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Kerrymuzzey
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This chart is a great example of how the information is skewed when it comes to indie artists. This chart represents the label's deal with Pandora, which is where the 2 largest slices of the pie come in (84% of what Pandora pays to major labels for music). If you're an indie artist, self-published and on your own label, or you release your music through an aggregator like Tunecore, the only portion of the pie chart that you're entitled to is Songwriter (3%), Publisher (3%), ASCAP/BMI (1%) and Soundexchange (5%). So if you are an indie artist that is the sole writer and publisher and owner of the recording being played, you are receiving only 12% of the pie shown above. So if your song received the same 1,159,000 plays on Pandora, you wouldn't receive $1,372: your total take for that 1,159,000 plays would be $164.64. If you share the ownership with 1 or more individuals (and thus publishers) then this $164.64 would be divvied up according to your ownership shares. If it's an even 50/50 split, this many plays would net each of you $82.32. If you have 4 cowriters (like in a band) and all 4 of you in the band own the recording, then for 1,159,000 plays you would each receive $41.16. So again, the Cracker example might contain honest figures but it's a little disingenuous from both sides of the equation: 1 band member doesn't like that he only got $16 for 1.15M plays, but that's not directly the result of Pandora: that's because of his deal with his publisher and his label, and the fact that he's 1 of multiple writers. But from Pandora's side, they don't see this individual band member: they see "here is what it costs us, bottom line, when this song receive 1.159M plays. We pay this amount" (which is then distributed according to existing contracts: their fee to the label & the publisher, fees payable pursuant to writer and publisher contracts, which also affect ASCAP/BMI payments, and the label agreement between the band and the band members.) It's a lot of if-then scenarios. I think what would help in the apples-to-apples comparison is if Hypebot and Pandora did this same exact breakdown but for indie artists, in order to demonstrate what the dollars look like for an individual who owns 100% of everything. In that scenario, 1.159M plays doesn't net $1372: the identical number of plays would only net $164.64. And suddenly you can see why it feels like there's so much misinformation out there. The straight facts are hard enough to grasp, but add in a little spin or creative interpretation of the straight facts, and this stuff gets confusing FAST. Kerry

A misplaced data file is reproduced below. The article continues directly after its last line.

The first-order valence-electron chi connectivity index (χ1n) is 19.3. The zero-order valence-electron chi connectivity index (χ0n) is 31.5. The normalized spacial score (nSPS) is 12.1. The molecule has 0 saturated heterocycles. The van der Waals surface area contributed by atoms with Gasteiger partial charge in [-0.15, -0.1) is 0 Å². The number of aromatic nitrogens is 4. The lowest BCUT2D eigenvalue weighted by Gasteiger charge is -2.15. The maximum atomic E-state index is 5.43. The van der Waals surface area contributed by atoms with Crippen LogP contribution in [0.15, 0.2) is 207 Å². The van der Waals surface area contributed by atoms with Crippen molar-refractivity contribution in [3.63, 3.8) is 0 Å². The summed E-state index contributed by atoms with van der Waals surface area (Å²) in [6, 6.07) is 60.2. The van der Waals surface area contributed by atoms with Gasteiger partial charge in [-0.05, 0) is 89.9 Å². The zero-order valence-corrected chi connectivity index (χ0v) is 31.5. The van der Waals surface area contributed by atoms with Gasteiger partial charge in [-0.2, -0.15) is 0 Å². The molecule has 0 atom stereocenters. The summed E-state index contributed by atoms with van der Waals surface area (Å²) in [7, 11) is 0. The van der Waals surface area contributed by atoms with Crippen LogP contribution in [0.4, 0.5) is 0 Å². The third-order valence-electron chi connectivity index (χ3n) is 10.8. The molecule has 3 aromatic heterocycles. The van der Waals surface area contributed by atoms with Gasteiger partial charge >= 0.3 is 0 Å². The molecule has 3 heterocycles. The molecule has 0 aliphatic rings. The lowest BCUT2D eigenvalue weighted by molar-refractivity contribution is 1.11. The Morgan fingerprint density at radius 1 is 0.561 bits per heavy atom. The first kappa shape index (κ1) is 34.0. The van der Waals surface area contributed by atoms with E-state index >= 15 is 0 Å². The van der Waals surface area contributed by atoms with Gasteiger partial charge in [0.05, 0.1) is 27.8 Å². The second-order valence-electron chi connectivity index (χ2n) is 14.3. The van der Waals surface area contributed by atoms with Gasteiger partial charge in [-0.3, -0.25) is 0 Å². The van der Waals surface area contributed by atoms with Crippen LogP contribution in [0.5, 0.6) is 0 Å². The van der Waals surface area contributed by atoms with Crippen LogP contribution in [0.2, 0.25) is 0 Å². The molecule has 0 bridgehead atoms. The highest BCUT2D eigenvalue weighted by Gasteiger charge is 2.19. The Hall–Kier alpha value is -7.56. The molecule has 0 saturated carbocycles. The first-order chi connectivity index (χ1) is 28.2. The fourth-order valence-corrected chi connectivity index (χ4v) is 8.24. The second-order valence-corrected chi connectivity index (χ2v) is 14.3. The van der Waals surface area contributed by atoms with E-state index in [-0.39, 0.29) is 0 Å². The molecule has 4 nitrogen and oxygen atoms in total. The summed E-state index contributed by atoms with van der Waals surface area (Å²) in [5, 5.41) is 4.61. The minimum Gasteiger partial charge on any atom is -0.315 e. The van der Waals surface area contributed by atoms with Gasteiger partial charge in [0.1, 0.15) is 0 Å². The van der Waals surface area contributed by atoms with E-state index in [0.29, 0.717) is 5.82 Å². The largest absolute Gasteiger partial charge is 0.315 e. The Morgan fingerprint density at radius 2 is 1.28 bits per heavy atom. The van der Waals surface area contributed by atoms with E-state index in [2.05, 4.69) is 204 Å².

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Westergren actually makes accurate points here. I'm an artist as well, and I don't get much out of Pandora $$-wise, but I think it's important that the numbers be accurate. Lowery's royalty statements in question are his BMI performance royalty statements, not his actual Soundexchange statements, which is the primary income Pandora is paying. The BMI statements are always low for radio/internet radio use. Those BMI royalties are split 50/50 between publisher and writer(s): so if he's one of several writers, he's only getting his share of the 50% that the writers get through BMI. Pandora pays out the larger sum to sound exchange, and that payment goes to the recording owners. So if he owns a portion of the recording, he would get that percentage of the soundexchange payment as well. The performance royalty thing is very arcane & confusing unless you're in the middle of it, and the mechanics of it are a tough thing to convey in a short article where you try to explain Soundexchange royalties for the master recording and performance royalties for the publisher and the writers. I hate to say it, because I think Pandora underpays artists and writers and I'm tired of them trying to game the system, but Pandora's info here is accurate and makes sense. It still sucks, but at least it's a full picture of the royalty situation.